Article 527 - Temporary Installations
By Mike Holt, for EC&M Magazine
By following Article 527, you can avoid the permanent consequences of unsafe temporary installations.
James Bond has a license to kill. Sometimes, temporary installations look like something rigged up under that same license. While many of us think of the NEC as a standard that helps us ensure the safety of the end-user, it also helps us ensure the safety of all the trades working on any given project where temporary electrical installations are part of the picture.
When you think of the Authority Having Jurisdiction (AHJ), dont you usually think of the electrical inspector? The inspector isnt the only AHJ for a given job, especially while it is in progress and there is temporary power or light. The general contractor and OSHA can enforce temporary installation rules. So can the insurance providers of such parties as your company, the general contractor, other trades, and the property owner.
[527.1] The requirements of Article 527 apply to all temporary power and lighting installations, including power for construction, remodeling, maintenance, repair, demolitions, and decorative lighting. This article also applies when temporary installations are necessary during emergencies or for tests and experiments. All of the requirements of the NEC apply to temporary installations unless specifically modified in this article. Those modifications are very few.
Certain venues have additional requirements. Temporary installations for trade shows must comply with Article 518. Temporary installations for carnivals, circuses, fairs and similar events must comply with Article 525.
[527.3] Temporary installation rules do provide some savings in cost and time, compared to permanent rules. At one time, electricians would install temporary power or lighting under those looser Code requirements and installations would be temporary on a permanent basis. Thus, time constraints made their way into the NEC and are as follows:
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You must remove all temporary installations immediately upon the completion of the purpose for which they were installed.
Areas of Application
In 527.4, the NEC provides specific rules for each major area of application. This is really the meat of the Article. Whats especially useful about this arrangement of the NEC is you can refer to exactly what you are working on. For example, if you are providing a temporary branch circuit, you can refer to 527.4(C) and see what the requirements are. The NEC addresses these areas of application in a logical order, beginning with the service entrance:
[527.6] You must provide ground-fault protection for temporary wiring used for construction, remodeling, maintenance, repair or demolition of buildings, structures, equipment or similar activities.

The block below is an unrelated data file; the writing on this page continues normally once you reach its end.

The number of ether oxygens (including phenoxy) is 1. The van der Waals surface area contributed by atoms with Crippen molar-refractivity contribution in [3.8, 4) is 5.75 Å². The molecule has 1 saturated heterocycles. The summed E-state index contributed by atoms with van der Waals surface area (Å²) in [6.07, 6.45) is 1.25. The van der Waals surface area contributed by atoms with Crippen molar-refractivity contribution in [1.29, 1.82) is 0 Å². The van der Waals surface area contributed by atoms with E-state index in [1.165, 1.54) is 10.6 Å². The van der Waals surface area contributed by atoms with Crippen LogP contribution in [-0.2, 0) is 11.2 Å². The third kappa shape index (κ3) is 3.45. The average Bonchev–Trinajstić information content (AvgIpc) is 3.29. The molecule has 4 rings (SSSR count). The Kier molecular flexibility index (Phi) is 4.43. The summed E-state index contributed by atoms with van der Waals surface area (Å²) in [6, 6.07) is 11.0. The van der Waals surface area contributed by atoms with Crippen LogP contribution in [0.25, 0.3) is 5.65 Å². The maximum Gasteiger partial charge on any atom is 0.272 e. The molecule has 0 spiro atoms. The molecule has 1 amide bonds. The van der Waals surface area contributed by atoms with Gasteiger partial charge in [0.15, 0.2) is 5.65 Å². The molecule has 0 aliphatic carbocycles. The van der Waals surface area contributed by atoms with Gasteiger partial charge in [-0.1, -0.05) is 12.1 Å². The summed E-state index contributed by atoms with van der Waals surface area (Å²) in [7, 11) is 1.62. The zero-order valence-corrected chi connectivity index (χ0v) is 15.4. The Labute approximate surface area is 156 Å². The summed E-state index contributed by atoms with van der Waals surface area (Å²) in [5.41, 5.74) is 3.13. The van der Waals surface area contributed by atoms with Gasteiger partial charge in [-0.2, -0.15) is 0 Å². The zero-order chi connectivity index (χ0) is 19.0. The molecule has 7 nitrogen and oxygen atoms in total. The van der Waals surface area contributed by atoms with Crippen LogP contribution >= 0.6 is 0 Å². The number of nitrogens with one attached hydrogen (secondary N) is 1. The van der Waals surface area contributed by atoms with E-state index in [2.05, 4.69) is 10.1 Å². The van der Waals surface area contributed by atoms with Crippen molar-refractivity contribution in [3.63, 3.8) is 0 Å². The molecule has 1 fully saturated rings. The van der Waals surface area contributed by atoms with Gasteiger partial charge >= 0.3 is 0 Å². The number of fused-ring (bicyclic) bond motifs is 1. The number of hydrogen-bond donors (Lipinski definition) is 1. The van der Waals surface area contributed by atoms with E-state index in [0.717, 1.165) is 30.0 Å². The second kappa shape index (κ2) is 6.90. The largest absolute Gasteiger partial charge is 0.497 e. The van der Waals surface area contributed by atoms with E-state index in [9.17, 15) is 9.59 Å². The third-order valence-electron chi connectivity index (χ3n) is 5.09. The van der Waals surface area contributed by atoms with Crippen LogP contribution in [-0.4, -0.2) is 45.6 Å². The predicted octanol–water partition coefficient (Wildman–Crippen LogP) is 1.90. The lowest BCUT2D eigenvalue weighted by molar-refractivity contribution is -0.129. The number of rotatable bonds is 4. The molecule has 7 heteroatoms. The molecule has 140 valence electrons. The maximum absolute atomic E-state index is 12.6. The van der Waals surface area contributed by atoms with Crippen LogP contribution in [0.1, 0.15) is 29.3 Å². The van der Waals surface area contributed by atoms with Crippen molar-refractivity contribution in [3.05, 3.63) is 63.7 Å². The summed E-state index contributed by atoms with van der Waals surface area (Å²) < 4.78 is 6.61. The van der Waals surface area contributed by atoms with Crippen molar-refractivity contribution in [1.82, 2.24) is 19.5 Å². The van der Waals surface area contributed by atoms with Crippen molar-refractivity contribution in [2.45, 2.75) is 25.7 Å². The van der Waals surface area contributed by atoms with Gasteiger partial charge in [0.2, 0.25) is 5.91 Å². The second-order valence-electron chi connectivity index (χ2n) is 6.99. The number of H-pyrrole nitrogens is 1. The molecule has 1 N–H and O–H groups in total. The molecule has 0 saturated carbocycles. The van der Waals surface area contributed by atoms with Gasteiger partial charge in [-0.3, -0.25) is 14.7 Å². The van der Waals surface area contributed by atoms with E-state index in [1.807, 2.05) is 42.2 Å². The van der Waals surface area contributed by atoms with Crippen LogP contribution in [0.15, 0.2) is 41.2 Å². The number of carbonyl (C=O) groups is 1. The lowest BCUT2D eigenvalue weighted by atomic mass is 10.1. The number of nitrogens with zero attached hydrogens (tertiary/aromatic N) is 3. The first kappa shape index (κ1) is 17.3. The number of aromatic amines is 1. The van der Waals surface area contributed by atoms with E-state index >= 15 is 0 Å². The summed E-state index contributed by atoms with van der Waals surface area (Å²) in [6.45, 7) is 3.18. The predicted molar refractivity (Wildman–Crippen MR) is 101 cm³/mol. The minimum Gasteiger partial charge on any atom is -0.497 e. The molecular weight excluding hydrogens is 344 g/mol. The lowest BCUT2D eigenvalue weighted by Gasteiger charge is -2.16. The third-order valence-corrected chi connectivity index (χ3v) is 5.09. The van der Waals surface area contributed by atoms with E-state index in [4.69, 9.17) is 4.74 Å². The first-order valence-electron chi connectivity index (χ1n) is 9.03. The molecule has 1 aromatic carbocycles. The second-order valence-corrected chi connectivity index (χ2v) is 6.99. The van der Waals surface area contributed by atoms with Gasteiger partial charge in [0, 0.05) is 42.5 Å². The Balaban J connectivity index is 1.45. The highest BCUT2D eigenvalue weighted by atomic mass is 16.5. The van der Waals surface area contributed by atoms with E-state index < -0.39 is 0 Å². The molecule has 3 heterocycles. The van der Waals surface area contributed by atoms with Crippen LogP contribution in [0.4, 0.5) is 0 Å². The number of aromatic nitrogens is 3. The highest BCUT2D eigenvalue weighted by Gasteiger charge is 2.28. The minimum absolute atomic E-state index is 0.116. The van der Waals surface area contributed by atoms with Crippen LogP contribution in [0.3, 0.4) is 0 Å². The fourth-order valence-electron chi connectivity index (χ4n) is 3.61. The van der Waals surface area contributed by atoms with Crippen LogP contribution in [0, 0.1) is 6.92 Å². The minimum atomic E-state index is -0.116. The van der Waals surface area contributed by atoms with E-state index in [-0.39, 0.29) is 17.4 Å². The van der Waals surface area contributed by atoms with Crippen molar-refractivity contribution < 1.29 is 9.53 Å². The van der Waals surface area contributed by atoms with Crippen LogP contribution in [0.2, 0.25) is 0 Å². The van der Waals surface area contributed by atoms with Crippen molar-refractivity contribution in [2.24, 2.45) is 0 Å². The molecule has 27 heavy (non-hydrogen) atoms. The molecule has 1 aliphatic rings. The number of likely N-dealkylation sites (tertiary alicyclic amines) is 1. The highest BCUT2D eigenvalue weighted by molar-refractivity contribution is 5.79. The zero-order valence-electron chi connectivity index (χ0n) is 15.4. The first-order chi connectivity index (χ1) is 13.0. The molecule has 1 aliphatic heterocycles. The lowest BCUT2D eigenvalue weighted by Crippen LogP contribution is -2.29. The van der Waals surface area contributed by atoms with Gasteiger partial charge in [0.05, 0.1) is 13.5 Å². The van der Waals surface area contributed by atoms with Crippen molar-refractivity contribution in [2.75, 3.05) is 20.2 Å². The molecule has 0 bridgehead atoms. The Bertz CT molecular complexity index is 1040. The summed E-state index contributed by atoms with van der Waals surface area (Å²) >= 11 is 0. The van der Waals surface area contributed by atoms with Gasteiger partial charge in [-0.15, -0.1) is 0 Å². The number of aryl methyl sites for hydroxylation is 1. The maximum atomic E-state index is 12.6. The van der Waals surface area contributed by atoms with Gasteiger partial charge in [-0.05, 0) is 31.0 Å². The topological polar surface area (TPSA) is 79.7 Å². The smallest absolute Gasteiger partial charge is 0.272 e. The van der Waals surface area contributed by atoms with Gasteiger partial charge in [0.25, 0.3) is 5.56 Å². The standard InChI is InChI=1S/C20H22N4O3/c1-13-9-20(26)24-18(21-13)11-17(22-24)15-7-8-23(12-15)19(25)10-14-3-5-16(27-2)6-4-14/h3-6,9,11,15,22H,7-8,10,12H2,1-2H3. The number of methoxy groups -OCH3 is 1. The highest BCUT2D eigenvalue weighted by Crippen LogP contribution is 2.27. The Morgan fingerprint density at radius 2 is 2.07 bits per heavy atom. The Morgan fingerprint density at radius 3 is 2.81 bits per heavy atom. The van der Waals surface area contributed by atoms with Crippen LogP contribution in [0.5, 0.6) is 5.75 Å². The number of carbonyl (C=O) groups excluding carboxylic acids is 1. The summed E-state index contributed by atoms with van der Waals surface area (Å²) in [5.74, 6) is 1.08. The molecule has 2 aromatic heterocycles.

All 125V, 15A, 20A, and 30A receptacles used for temporary power must have GFCI protection. You can provide GFCI protection via circuit breakers, receptacles, cord sets or other devices such as GFCI adapters incorporating listed GFCI protection (see Figure 4 un527-04 527-06A 01.cdr).
You must provide GFCI protection for receptacles that are part of the permanent wiring of the building and are used for temporary power (see Figure 5 un527-05 527-06A 02.cdr). Exception: You dont need to provide GFCI protection for receptacles located in industrial establishments where only qualified personnel are involved in maintenance and are following an Assured Equipment Grounding Conductor Program (AEGCP).
Receptacles rated other than 125V, 15A, 20A, or 30A that supply temporary power to equipment used by personnel during construction, remodeling, maintenance, repair or demolition of buildings, structures, equipment, or similar activities must comply with either GFCI protection or an AEGCP (see Figure 6 un527-06 527-06B.cdr). You can use GFCI protection and an AEGCP on the same job, if you want to-they are not mutually exclusive.
An AEGCP requires grounding tests of cord sets, receptacles and cord-and-plug-connected equipment. All equipment grounding conductors must be tested for continuity. Each receptacle and attachment plug must be tested for the correct attachment of the equipment grounding conductor. The results of these tests must be recorded and made available to the AHJ. The tests must be performed before:
For wiring over 600V, nominal, you must provide suitable fencing, barriers, or other effective means to limit access to only qualified personnel. Common sense and or the AHJ may require such guarding for lower voltages as well, based on job site conditions.
How can you sum up the requirements for temporary installations? The first rule is they must be truly temporary. Service entrances have no temporary allowances. Other applications allow you to use cords and cable assemblies rather than installing raceways, and they allow you to place splices outside of boxes. But, theres a trade-off. You must also provide the additional protection of a GFCI or AEGCP. In addition to satisfying the AHJ, you ensure your own safety when your temporary installation conforms to Article 527.
Copyright © 2002 Mike Holt Enterprises,Inc.